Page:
Finding inspiration isn’t a problem for me. In fact, it’s almost the opposite. I am compelled to create things and I am never lacking for ideas. Sometimes it is difficult to actually finish something because I always have a better idea in the middle of what I am doing. My mom will attest to this. She tells stories of elaborate schemes presented to her in order to get her to take my sister and I to the local hobby store. No one was bored at my house.
There’s an expectation, or perhaps a social media inspired trend, that I am feeling right now that when you are an artist that you do a lot to find inspiration. You create a mood board or a journal or you collect things that inspire you. You put things in your space to provide inspiration. In fact, you have a specific inspiring space where you do your work. And you post photos of your inspiring space to help inspire others. And you pin photos of other people’s inspiring spaces.
Abby, a blogger who I follow, just posted something the other day about a comment left on a photo she posted of her laptop at the kitchen table:
This question really struck me. I started to wonder what people might be imagining it looks like here at my house when I’m writing or sewing or podcasting or working on my business. Do they think it looks somehow different than this? Sexier than my kitchen table? And if they do, why?
What makes us want to imagine artists in beautiful light-filled loft studios surrounded by a rainbow of paint tubes where even the drop cloth is color-filled and brilliant? Or writers sitting in bustling coffee shops sipping espresso and effortlessly dashing off inspired tomes?
In fact, this has been somewhat of a recurring theme for me lately. In an art group I belong to, we had a discussion about journaling. One of the artists is in a mentoring program that does not require, but strongly recommends, that you keep a journal of your experience. She wasn’t sure where to start or how she could do it without it becoming something she felt obligated to do, rather than inspired by. Another group meeting recently had an activity where we were each asked to bring our sketchbooks and talk about our process. A friend stopped me at an art show and was disappointed when I said I didn’t have a studio that I work in. (I get asked this a lot)
I actually find all of those things the opposite of inspiring. I don’t like to have other people’s work in my space. I have art all over my house, but nothing specifically there to “be inspiring”, just things that I love. I don’t want to have a photo clipped from a magazine that I can copy. I don’t keep a sketchbook or a journal. In fact it was very awkward for me at this meeting with the sketchbook activity – I felt as though I had to defend myself for not having one. I keep a notebook of notes, but it’s all math and technical notes. I write down RGB and hex codes for colors. I write out the math for determining how much ease and the size of the facing on my wrap skirt. It’s practical and it’s information I know I might need again. I also keep meeting notes in there and stuff I write down while on phone calls. It’s not very inspiring. I like working in my house and being able to scratch my dogs and go make tea or a piece of toast when I feel like it. Sometimes I work in my sewing room, but it’s small and so sometimes I spread out all over the dining room table. There’s a card table set up in the dining room right now too because I am working on a big project and I feel like I need the space. Sometimes I spend the whole day at the computer, which is on a big messy desk cluttered with coffee mugs, earrings and camera equipment. And I am not talking business chores on the computer, it’s a part of my art process and one that I love. But not exactly inspiring either (at least to anyone else.) Believe me, erasing pixels is exactly as exciting as watching paint dry.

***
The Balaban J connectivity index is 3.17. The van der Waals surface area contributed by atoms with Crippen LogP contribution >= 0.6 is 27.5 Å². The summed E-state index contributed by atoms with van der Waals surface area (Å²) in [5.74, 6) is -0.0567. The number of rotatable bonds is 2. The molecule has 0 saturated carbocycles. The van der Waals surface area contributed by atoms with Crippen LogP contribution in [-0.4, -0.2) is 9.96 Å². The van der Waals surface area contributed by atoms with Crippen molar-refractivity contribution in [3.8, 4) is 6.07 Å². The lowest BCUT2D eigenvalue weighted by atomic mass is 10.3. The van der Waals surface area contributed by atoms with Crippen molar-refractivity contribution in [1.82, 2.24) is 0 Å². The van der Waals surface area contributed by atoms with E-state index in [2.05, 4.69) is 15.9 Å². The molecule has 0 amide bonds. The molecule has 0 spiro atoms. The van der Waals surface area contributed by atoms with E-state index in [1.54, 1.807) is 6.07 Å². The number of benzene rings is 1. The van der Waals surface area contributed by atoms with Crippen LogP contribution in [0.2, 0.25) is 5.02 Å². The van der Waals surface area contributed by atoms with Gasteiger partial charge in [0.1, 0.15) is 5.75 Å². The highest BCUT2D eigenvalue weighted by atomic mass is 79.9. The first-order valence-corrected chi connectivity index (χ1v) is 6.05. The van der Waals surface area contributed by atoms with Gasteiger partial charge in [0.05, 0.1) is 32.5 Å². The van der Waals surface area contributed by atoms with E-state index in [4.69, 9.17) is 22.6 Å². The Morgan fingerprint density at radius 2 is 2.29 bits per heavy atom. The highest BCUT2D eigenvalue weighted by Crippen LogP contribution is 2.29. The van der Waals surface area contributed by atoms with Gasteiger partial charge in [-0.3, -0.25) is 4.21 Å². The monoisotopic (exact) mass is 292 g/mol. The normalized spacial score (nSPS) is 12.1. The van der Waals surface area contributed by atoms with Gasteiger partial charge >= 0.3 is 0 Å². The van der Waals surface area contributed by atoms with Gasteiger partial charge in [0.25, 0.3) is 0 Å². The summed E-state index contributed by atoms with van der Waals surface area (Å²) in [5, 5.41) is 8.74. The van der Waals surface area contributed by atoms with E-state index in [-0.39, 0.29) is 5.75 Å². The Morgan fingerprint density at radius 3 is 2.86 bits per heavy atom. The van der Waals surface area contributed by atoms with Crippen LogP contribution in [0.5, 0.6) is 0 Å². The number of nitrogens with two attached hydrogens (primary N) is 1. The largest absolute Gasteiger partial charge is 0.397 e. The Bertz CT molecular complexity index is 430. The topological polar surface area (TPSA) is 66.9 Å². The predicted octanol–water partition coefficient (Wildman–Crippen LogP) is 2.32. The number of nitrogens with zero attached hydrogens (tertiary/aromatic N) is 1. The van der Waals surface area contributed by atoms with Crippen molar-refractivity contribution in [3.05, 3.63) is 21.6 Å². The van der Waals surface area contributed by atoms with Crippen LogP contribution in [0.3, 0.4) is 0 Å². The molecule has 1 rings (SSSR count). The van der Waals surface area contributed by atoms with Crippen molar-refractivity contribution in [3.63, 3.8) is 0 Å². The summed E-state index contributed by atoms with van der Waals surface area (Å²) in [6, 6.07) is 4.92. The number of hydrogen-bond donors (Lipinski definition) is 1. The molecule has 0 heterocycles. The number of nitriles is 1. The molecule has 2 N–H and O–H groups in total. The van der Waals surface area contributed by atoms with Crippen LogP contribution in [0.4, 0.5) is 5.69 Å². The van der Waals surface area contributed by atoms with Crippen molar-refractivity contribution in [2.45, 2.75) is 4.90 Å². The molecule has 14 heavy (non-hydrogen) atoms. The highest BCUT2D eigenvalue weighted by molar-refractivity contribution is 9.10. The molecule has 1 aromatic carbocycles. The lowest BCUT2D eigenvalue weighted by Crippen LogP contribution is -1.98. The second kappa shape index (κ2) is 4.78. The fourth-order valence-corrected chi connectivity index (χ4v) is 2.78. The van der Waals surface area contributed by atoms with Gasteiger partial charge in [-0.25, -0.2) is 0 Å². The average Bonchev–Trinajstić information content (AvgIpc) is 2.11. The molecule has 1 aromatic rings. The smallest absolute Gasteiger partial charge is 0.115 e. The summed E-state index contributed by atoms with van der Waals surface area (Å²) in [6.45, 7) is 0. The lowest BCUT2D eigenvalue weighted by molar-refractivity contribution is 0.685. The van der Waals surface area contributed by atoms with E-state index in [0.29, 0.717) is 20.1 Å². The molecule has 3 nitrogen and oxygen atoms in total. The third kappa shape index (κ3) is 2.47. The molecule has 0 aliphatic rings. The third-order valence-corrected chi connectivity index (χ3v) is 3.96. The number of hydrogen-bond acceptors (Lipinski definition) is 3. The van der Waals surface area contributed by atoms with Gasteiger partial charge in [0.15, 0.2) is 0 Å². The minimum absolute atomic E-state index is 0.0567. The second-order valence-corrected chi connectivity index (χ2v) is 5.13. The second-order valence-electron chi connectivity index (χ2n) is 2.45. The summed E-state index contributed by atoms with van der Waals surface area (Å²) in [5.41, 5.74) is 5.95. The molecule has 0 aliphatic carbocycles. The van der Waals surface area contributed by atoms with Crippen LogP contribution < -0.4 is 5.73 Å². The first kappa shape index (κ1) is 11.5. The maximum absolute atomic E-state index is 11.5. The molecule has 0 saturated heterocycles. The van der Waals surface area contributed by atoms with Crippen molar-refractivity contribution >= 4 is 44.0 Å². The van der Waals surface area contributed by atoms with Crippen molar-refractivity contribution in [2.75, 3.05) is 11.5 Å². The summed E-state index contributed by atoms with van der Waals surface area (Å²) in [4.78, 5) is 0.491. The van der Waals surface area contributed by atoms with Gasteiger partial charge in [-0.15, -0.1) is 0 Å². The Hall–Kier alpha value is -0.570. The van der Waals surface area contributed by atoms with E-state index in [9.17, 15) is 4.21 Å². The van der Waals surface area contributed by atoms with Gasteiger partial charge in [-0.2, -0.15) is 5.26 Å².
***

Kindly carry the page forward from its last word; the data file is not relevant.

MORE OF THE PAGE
I think about the artists who I know and love and none of them have Pinteresty workspaces or processes. My friend Donna works with buckets of frozen rhubarb leaves and stews made from a whole lot of other things that most people would compost. There is nothing romantic or pretty about that. (I imagine some of them smell bad, too.) Another friend’s studio is a mish-mash of storage space, staging area and place to make a mess. She doesn’t want the mess at her house, so the studio is the place to make the mess and it invites you to do it. I work in the dining room or at the kitchen table or on the back porch or sometimes all in my head. I may or may not be wearing a matched pair of socks while I do it.
Do I burst your bubble by admitting this? Are you sad that I don’t have a secret artistic sketchbook to show you? Do you want me to have a studio and a pretty Pinterest-worthy wall? (I am curious now.) Do you have a sketchbook of inspiration? Does it work for you? Or do you do it because that’s what artists do?